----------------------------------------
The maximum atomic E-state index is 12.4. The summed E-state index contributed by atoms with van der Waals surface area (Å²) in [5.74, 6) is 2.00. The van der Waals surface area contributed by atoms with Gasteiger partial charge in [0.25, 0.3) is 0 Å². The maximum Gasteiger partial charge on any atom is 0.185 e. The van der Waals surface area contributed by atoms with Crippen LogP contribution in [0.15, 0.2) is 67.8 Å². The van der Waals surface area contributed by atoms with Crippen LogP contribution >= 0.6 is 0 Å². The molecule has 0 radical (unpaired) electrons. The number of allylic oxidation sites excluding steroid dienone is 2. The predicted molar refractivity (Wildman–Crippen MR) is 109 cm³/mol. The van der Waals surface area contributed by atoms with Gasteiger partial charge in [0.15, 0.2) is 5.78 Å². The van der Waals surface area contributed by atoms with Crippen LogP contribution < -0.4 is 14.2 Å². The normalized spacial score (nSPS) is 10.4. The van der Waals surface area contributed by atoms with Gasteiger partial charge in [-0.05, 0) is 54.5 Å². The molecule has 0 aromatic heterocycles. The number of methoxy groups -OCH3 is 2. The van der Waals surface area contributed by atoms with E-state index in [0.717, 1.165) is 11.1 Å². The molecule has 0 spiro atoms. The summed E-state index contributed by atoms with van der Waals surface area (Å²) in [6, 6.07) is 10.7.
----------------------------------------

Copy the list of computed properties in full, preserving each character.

The maximum atomic E-state index is 12.4. The summed E-state index contributed by atoms with van der Waals surface area (Å²) in [5.74, 6) is 2.00. The van der Waals surface area contributed by atoms with Gasteiger partial charge in [0.25, 0.3) is 0 Å². The maximum Gasteiger partial charge on any atom is 0.185 e. The van der Waals surface area contributed by atoms with Crippen LogP contribution in [0.15, 0.2) is 67.8 Å². The van der Waals surface area contributed by atoms with Crippen LogP contribution >= 0.6 is 0 Å². The molecule has 0 radical (unpaired) electrons. The number of allylic oxidation sites excluding steroid dienone is 2. The predicted molar refractivity (Wildman–Crippen MR) is 109 cm³/mol. The van der Waals surface area contributed by atoms with Gasteiger partial charge in [0.15, 0.2) is 5.78 Å². The van der Waals surface area contributed by atoms with Crippen LogP contribution < -0.4 is 14.2 Å². The normalized spacial score (nSPS) is 10.4. The van der Waals surface area contributed by atoms with Gasteiger partial charge in [-0.05, 0) is 54.5 Å². The molecule has 0 aromatic heterocycles. The number of methoxy groups -OCH3 is 2. The van der Waals surface area contributed by atoms with E-state index in [0.717, 1.165) is 11.1 Å². The molecule has 0 spiro atoms. The summed E-state index contributed by atoms with van der Waals surface area (Å²) in [6, 6.07) is 10.7.